And that giant screen, with its clean fonts and gorgeous graphics, its strokable responsive touch-sensitivity attaining near-erotic levels. Another piece of genius from the Silicon Valley people – as when they started making electric cars from scratch – because they hadn’t got the stuffy old car-industry memo that said it just couldn’t be done.
Except, in this case it can’t. It might be usable on a 30mph choked California freeway with autopilot engaged, but in our conditions and speeds it’s vastly frustrating. The speedo is too small, and opening menus – even to adjust mirrors or wiper speed – involves a succession of pop-ups and dismiss boxes that are too small to be reliably hit. The screen’s size and floating mount means there’s nowhere to brace your hand, so your outstretched jabbing fingertip loses accuracy as you bounce along the road. Driver distraction seems to be have been so far from Tesla’s mind that there’s even a full web browser available on the move.
The BMW’s dozens of hardware buttons don’t have the same blank-slate visual appeal, but with practice they can be operated by feel alone. BMW’s new simulated dials on a screen are less clear than the hardware dials that went before, and the new iDrive probably has too many functions. But if you buy a base-model 3 Series you have a simpler system (still connected for traffic etc) and actual dials, and in the future we’ll probably look back on that as an industry high-water mark for attractive clarity.Advertisement - Page continues below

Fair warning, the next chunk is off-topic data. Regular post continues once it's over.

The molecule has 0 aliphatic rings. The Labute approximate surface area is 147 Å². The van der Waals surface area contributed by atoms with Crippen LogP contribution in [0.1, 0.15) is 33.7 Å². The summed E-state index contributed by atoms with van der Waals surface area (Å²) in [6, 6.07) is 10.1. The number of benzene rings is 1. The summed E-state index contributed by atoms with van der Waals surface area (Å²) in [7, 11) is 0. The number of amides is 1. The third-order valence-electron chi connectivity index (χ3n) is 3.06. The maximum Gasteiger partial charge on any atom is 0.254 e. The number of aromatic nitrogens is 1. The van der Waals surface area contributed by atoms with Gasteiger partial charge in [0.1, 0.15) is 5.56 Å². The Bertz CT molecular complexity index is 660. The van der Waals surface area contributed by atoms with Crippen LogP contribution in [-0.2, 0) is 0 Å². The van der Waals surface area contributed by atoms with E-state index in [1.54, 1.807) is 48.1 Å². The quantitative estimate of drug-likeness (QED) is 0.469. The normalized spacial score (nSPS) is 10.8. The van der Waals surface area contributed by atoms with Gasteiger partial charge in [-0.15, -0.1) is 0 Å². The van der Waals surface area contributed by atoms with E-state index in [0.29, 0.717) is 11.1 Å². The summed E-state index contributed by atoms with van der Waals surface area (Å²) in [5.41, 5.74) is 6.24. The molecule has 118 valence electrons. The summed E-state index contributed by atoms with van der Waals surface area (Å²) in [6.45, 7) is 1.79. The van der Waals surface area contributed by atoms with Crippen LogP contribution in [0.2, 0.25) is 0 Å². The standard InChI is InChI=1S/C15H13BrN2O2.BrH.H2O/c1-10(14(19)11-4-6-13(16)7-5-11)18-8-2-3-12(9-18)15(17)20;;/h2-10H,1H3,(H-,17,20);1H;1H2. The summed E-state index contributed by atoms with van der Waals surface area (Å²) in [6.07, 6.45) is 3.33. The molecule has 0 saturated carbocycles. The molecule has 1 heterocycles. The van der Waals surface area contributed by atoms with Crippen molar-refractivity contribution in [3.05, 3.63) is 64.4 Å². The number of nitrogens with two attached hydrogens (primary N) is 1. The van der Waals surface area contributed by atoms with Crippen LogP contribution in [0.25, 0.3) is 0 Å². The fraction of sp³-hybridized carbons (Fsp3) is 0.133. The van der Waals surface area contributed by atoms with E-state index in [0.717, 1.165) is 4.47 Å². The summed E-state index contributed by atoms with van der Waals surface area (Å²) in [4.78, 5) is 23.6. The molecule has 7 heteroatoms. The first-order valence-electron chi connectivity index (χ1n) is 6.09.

Hyundai inexplicably lowered the tone of the Kona cabin by spraying most of the dash in an awful fake matte silver as per a £49 microwave. And the inhomogeneity of the graphical textures and fonts on its displays looks cheap too. But the whole control and information layout is easy to use, and the connectivity straightforward.
The outside of the Kona is a retinal assault, what with its jiggy plastic cladding and randomly distributed lighting. Drive a 3 Series and you melt into the background, but this generation is a well-finessed job. The amorphously rounded Model 3 announces itself with a dolphin nose that’s friendly if not pretty.
So, after a day’s driving, time to refuel. No probs with the BMW, obvs. New Tesla buyers pay for Supercharging at 24p per kWh. It’s stunningly effective and available as advertised. Trying to get the Hyundai charged on an Ecotricity motorway CCS point was slower (by a factor of three versus the Tesla), more frustrating (we had to phone to get the charger reset), more expensive (30p per kWh because I use a different supplier at home) and there was just one point available at M4 Membury. Elon Musk makes a noise about wanting to encourage us all to drive electric even if not in Teslas, but won’t take the simple step of making his chargers – which now have CCS plugs – available to other cars. Never mind – you’ll normally charge your EV at home, and that’s under 4p a mile. Both these EVs can make close to their advertised range when driven gently, but the Tesla doesn’t want you to drive gently, does it?Advertisement - Page continues below
A simple 1-2-3 verdict doesn’t tell the full story. The basic, £31k, 39kWh Kona is admirable for its price, although the base-model RWD Tesla seems a bargain too. The Kona’s electric system works well but it’s not a great car because no small crossover is, and that doesn’t repel their droves of buyers. The Model 3, though, is a great electric car, and an intriguing and extremely good car, full stop. That makes it absolutely a 3 Series alternative. Emphasis on the alternative.